A new XML-editing mode for Emacs

by Jason McIntosh

Related link: http://groups.yahoo.com/group/emacs-nxml-mode/

Long-time XML pioneer James Clark last month unveiled the alpha of nXML-mode, a new XML-editing major mode for Emacs. (Apparently no homepage yet, but it has a discussion group and a download site.) I've been using it for about a week, and it feels quite robust and featureful despite its early status. More importantly, it seems much more lightweight and "clean" than PSGML-mode, heretofore one of the best options for XML editing in Emacs, but one that carries the weight of years behind it, treating XML more as a variant of SGML than a markup language unto itself.

I feel that nXML's winningest feature is on-the-fly validation; feed it a schema, and the Emacs status bar will inform you whether or not the document is valid, and continuously update this information while you work. If it's invalid, the troublemaking characters get underlined in red, and the mode offers keystrokes to quickly browse through all the errorsome parts, with a description of each error appearing in the minibuffer as a tooltip. (If you don't load a schema, then the mode instead uses a built-in "vacuous schema" that simply checks for well-formedness.)

Loading a schema also gives you a context-sensitive auto-completion key binding. Like every other auto-completion tool in Emacs, one tap fills in as much as it can, and (if things are still ambiguous) two taps brings a Completion buffer containing every word that's legal at this point. Performing the latter action after typing "<" will give you a list of every legal element at the cursor's position. Very handy!

Interestingly, it validates only against RelaxNG schemas, and not DTDs. This sounds like it should be a deal-breaker (have you ever worked with anything other than DTDs before? Oh... well, I haven't), but the mode's README directs the user to trang, a Java-based conversion engine (and another Clark invention) that can easily turn DTD files into RelaxNG schema files. I've confirmed that it works great in the Mac OS X terminal, so it meets my needs, at least. I find this a very interesting and subversive way to draw people away from the crusty DTD spec ("Namespaces? What are those?") for document validation. (On the other hand, the mode already ships with RelaxNG files for both DocBook and XHTML, which is exactly I wanted to use it for.)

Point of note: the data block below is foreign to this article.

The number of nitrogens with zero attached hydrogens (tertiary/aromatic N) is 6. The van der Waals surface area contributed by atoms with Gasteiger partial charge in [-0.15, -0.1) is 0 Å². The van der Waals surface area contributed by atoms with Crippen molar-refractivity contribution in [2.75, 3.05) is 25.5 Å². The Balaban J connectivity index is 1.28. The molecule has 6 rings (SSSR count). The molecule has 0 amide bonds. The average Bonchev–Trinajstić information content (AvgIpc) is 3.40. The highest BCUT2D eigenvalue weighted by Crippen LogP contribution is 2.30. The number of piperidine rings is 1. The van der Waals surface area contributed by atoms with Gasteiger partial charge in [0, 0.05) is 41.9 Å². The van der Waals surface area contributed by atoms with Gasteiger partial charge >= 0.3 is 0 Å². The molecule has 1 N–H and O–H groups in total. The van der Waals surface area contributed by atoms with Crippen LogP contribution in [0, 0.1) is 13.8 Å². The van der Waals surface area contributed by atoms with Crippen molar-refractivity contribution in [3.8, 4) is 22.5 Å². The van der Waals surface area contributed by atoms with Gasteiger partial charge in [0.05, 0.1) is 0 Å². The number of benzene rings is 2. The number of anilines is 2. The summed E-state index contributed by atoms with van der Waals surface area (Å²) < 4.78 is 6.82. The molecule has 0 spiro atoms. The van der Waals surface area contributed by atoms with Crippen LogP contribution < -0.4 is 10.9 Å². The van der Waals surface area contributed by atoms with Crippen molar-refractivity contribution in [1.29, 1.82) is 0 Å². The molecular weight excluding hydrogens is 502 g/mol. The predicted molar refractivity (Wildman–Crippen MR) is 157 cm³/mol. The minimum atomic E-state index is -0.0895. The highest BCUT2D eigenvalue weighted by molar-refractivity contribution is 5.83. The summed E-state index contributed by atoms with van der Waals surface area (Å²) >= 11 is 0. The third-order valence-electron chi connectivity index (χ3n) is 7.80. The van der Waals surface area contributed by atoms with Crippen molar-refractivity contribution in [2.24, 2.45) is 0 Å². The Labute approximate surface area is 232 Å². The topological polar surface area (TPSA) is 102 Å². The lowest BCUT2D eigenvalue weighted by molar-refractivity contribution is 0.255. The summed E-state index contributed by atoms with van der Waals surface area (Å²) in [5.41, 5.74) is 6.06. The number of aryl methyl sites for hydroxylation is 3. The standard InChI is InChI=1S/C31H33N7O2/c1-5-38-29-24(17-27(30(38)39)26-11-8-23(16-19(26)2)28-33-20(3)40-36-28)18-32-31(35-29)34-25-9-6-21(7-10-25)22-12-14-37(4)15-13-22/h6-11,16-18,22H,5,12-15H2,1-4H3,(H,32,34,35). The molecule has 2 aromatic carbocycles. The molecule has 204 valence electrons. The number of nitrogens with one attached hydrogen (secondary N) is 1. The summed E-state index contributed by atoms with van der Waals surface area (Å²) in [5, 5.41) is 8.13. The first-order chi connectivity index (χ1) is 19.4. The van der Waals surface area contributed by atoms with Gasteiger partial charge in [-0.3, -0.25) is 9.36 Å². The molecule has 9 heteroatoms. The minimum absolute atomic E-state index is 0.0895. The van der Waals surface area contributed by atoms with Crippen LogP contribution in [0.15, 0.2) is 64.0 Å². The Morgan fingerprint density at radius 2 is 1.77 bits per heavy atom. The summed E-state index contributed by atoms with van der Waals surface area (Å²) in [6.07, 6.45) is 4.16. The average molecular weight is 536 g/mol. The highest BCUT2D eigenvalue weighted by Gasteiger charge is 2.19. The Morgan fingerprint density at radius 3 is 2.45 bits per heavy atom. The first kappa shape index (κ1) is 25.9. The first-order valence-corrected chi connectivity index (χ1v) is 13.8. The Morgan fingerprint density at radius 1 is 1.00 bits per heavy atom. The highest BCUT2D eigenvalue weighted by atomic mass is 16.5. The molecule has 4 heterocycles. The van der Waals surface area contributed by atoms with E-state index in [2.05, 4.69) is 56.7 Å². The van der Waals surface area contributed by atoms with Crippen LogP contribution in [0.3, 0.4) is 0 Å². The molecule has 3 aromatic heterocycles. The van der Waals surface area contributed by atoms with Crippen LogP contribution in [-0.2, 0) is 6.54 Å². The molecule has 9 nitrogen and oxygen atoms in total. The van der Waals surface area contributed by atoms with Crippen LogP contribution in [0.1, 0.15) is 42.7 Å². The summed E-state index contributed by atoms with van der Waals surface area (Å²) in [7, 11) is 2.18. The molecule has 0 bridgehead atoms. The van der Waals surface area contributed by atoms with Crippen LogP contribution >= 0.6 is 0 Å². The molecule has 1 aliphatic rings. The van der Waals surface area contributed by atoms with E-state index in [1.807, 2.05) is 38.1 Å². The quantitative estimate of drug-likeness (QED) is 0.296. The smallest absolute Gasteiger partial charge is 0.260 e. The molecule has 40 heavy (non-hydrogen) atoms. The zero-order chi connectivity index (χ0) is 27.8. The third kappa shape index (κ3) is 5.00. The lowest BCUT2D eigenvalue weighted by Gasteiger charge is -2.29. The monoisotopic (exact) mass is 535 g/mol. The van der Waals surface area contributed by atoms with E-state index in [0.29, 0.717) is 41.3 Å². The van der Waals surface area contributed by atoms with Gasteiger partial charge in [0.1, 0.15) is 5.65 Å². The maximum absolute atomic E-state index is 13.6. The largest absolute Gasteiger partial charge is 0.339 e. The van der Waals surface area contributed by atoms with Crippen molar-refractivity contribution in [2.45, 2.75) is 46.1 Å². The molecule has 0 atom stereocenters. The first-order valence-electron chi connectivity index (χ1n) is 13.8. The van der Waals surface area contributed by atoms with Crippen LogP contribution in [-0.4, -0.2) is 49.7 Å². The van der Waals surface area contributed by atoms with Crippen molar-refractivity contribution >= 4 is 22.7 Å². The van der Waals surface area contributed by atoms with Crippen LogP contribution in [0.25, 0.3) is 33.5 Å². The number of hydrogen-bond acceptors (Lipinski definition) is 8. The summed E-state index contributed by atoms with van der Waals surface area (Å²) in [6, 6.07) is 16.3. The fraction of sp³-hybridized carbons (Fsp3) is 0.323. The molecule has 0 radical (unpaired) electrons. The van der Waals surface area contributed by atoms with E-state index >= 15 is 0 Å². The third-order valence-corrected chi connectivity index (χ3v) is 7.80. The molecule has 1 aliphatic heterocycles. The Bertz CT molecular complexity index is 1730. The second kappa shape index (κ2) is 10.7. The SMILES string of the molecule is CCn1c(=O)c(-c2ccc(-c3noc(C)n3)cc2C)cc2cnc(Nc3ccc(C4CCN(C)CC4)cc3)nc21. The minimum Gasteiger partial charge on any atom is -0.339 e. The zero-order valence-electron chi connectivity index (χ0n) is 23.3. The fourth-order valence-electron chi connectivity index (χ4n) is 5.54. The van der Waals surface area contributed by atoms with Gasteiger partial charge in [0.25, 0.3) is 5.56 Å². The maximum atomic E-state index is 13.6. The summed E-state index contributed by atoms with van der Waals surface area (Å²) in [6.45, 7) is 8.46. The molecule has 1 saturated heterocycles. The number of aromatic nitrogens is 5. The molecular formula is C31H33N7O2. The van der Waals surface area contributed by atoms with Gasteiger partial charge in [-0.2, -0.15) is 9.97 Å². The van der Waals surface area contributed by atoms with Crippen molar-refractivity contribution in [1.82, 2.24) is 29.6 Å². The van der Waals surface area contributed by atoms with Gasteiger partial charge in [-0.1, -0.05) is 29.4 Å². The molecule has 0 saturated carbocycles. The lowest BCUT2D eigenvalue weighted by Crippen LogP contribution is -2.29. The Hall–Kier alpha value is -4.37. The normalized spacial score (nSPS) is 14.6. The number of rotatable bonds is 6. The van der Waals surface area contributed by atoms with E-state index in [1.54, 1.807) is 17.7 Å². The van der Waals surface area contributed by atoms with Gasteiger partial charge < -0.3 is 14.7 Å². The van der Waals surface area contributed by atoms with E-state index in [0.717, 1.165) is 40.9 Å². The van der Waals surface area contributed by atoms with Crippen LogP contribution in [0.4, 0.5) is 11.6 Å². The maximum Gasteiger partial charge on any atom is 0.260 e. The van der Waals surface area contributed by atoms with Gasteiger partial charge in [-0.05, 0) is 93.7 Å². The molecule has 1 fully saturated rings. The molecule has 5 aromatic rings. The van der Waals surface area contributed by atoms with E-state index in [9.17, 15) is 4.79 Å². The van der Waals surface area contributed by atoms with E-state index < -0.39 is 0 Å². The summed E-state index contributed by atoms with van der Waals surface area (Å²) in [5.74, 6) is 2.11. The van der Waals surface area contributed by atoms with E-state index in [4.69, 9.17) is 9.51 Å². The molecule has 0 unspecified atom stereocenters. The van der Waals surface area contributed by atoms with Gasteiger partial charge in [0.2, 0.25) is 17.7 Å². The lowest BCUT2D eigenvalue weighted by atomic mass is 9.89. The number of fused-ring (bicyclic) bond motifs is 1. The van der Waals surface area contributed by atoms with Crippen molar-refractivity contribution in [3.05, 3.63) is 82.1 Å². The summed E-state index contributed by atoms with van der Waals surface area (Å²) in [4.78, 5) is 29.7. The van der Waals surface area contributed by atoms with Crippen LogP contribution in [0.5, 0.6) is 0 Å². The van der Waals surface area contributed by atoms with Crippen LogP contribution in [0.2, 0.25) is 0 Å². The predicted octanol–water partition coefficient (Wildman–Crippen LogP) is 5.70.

(Clark is best known to me as the developer of expat, the venerable XML-parsing library, nearly as old as XML itself but still quite popular; it's the core of the XML::Parser Perl module, for one thing. For more thoughts on XML::Parser, consult the green monkeys.)

Hacked XML with GNU lately?


2003-10-28 14:41:32
Warning: No XEmacs
When Mike Smith covered this for xmlhack (http://xmlhack.com/read.php?item=2061) I excitedly went to go see and hopefully play. No luck. I'm an XEmacs user and nXML is only available under GNU Emacs. See, for instance:


Still looking for a great RELAX NG-driven XML editor here, and still ready to pay for one (Topologi and Oxygen are somewhat close, but not close enough)


2003-10-29 03:23:40
James Clark
Has probably written more widely used software than any other person. When you type in "man foo" on pretty much any free Unix, or Mac OSX, you're using his groff suite of tools. When you visit the W3 validator, you're using his nsgmls parser. There's expat that you mention, which is embedded everywhere, including modern versions of apache.

In addition, he was one of the people who designed XSLT, and wrote one of the first implementations. He also wrote an implentation of its SGML predecessor, DSSSL (the package is called openjade these days).

Coming back to nxml-mode, I think Tim Bray had a very nice summary of why it's so impressive: